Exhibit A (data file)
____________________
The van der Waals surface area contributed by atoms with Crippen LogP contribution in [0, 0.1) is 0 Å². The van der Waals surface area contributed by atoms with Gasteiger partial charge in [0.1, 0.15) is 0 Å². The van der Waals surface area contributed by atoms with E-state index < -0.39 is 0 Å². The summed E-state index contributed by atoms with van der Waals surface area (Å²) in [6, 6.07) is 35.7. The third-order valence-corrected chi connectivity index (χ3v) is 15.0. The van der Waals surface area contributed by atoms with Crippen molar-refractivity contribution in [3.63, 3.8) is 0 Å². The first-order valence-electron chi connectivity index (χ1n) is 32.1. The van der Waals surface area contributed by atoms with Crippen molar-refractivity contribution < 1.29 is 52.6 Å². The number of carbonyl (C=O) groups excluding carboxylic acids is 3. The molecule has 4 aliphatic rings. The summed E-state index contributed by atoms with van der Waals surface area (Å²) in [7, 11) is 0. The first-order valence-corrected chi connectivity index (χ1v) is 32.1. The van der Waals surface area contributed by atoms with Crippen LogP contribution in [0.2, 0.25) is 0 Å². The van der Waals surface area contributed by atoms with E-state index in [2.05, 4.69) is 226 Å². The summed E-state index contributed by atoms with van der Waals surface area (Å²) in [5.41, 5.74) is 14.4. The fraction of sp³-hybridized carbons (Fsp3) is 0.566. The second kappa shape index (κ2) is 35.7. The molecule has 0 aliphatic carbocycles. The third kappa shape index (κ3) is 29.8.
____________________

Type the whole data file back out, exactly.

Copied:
The van der Waals surface area contributed by atoms with Crippen LogP contribution in [0, 0.1) is 0 Å². The van der Waals surface area contributed by atoms with Gasteiger partial charge in [0.1, 0.15) is 0 Å². The van der Waals surface area contributed by atoms with E-state index < -0.39 is 0 Å². The summed E-state index contributed by atoms with van der Waals surface area (Å²) in [6, 6.07) is 35.7. The third-order valence-corrected chi connectivity index (χ3v) is 15.0. The van der Waals surface area contributed by atoms with Crippen molar-refractivity contribution in [3.63, 3.8) is 0 Å². The first-order valence-electron chi connectivity index (χ1n) is 32.1. The van der Waals surface area contributed by atoms with Crippen molar-refractivity contribution < 1.29 is 52.6 Å². The number of carbonyl (C=O) groups excluding carboxylic acids is 3. The molecule has 4 aliphatic rings. The summed E-state index contributed by atoms with van der Waals surface area (Å²) in [7, 11) is 0. The first-order valence-corrected chi connectivity index (χ1v) is 32.1. The van der Waals surface area contributed by atoms with Crippen LogP contribution in [0.2, 0.25) is 0 Å². The van der Waals surface area contributed by atoms with E-state index in [2.05, 4.69) is 226 Å². The summed E-state index contributed by atoms with van der Waals surface area (Å²) in [5.41, 5.74) is 14.4. The fraction of sp³-hybridized carbons (Fsp3) is 0.566. The second kappa shape index (κ2) is 35.7. The molecule has 0 aliphatic carbocycles. The third kappa shape index (κ3) is 29.8.